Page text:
The Conversation recently published an article looking at the myths about genetic modification. This article is a rejoinder to that piece, and a contribution to the ongoing debate about whether there is any safe way to genetically modify our food.
GM is crude science
Genetic engineering (or genetic modification) inserts DNA (or genes) into the genome of a plant. The genomes of plants and animals are controlled by a complex regulatory network that controls gene expression (the production of proteins). Genetic engineering does not take account of this.
The inserted GM genes operate outside this regulatory network. Because the exact nature of this network is poorly understood, it is not possible to predict the interaction of the inserted genes with the plant’s own genome when the genes are being expressed.
Inserting DNA can cause additional fragments to be inserted and can also delete and rearrange the plant’s own DNA.
Unexpected and unknown fragments of genetic material have been found in commercial GM crops¹ (for example, Roundup Ready soya² and insect resistant maize³, MON810).
As a consequence, GM crops could produce unintended novel proteins, or altered plant proteins. Because most allergens are proteins, this raises concerns about these crops’ potential to cause allergies.
As Richard Richards points out, genetic engineering is not a good way to develop plant varieties with complex traits (such as drought resistance).
This doesn’t mean we can’t develop these types of varieties. Other biotechnologies, such as marker assisted selection (an advanced form of breeding) can be used to develop new varieties, such as drought-resistant rice and wheat.
These technologies use our knowledge of how plant genomes function, but do not result in the deliberate release of a GM plant. Plants developed using this method are already in farmer’s fields.
GM crops do not increase yield and will not solve hunger
The United Nations/World Bank assessment of agriculture was performed by 400 scientists from over 100 countries. They carefully examined whether GM crops increased yields and could not come to a firm conclusion:
“The pool of evidence of the sustainability and productivity of GMOs in different settings is relatively anecdotal, and the findings from different contexts are variable, allowing proponents and critics to hold entrenched positions about their present and potential value.
"Some regions report increases in some crops and positive financial returns have been reported for GM cotton in studies including South Africa, Argentina, China, India and Mexico.
"In contrast, the US and Argentina may have slight yield declines in soybeans, and also for maize in the US⁴”.
The evidence is clear that GM plants are unlikely to play any effective role in increasing food security. In fact, the expense and risk of GM crops could actually decrease food security. GM seeds are subject to patent claims which will indirectly increase the price of food; this will not alleviate poverty or hunger and will pose a threat to food sovereignty.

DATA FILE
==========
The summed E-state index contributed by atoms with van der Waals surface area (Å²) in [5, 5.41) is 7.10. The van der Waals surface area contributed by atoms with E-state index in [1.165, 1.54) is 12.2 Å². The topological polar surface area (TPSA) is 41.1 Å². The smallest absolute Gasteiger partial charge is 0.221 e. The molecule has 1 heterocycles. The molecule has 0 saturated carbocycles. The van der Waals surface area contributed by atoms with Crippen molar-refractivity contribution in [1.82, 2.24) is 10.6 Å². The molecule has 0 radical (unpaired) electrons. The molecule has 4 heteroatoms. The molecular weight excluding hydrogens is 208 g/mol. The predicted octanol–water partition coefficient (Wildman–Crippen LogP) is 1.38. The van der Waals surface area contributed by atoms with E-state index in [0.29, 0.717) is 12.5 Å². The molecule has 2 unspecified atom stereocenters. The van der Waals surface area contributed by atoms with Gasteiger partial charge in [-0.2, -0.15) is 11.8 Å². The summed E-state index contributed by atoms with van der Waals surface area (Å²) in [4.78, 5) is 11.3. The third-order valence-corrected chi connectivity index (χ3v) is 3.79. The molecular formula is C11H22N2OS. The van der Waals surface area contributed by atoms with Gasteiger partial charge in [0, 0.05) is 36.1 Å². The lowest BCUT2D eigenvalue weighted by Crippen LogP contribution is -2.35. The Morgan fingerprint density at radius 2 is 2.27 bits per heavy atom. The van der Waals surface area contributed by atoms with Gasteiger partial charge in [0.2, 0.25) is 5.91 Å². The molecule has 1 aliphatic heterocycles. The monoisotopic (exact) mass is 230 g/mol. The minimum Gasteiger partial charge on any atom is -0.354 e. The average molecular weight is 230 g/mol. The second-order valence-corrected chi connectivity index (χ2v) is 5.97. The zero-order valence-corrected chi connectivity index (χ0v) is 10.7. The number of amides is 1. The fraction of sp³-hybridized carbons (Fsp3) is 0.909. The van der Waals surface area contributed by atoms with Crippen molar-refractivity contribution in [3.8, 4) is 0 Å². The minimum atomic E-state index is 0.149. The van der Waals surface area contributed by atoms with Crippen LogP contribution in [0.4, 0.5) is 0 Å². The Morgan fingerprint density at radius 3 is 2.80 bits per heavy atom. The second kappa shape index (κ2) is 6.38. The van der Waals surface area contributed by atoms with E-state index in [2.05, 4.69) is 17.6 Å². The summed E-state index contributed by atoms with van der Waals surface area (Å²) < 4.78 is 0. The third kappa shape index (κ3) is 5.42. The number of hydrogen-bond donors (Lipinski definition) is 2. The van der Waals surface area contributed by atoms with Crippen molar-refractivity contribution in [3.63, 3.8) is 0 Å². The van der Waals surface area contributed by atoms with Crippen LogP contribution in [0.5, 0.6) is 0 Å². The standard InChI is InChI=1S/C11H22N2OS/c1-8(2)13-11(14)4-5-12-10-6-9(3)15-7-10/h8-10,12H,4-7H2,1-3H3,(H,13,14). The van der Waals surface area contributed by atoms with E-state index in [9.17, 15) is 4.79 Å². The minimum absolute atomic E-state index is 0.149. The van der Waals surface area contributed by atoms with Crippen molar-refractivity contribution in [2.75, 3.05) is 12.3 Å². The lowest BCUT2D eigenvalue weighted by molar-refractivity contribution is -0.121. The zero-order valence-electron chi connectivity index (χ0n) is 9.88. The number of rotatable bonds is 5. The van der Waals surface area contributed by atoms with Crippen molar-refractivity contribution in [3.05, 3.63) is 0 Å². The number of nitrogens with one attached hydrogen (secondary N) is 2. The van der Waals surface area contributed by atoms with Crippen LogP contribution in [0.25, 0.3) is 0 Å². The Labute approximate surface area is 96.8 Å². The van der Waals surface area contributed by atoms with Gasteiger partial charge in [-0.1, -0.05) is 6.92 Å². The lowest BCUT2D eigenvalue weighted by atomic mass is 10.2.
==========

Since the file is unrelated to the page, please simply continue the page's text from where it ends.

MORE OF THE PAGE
As the UN Agriculture Assessment states: “In developing countries especially, instruments such as patents may drive up costs, restrict experimentation by the individual farmer or public researcher while also potentially undermining local practices that enhance food security and economic sustainability"⁵.
Food insecurity is related to industrial farming, bad harvests related to climate change, unjust distribution of food, changes in consumption patterns, financial speculation on agricultural commodities and the rush for agrofuels.
Solutions to hunger and malnutrition are not easy. But supporting farmers and farm workers in eco-agriculture systems that minimise dependency on external inputs, such as artificial fertilisers and pesticides, is a major option to fight hunger and improve food security worldwide⁶.
GM crops pose risks to the environment
Most GM crops are either insect-resistant (that is, produce their own pesticide), herbicide-tolerant or sometimes both.
The environmental risks of GM insect-resistant crops have been documented in a review of the scientific literature⁷ and are summarised briefly here. Many GM insect-resistant crops produce the same or a similar toxin to GM maize so many of the concerns can, in general, be extrapolated to other GM insect-resistant crops.
GM insect resistant crops are designed to kill specific pests, by exuding a toxin called Bacillus thuringiensis (or Bt).
This Bt is different from the bacterial sprays used in conventional and organic agriculture: it is less specific to the organisms it can affect. For example, GM insect-resistant crops may be toxic to "non-target” organisms, such as butterflies. Long-term exposure to pollen from GM insect-resistant maize causes a decreased survival rate in monarch butterfly larvae⁸.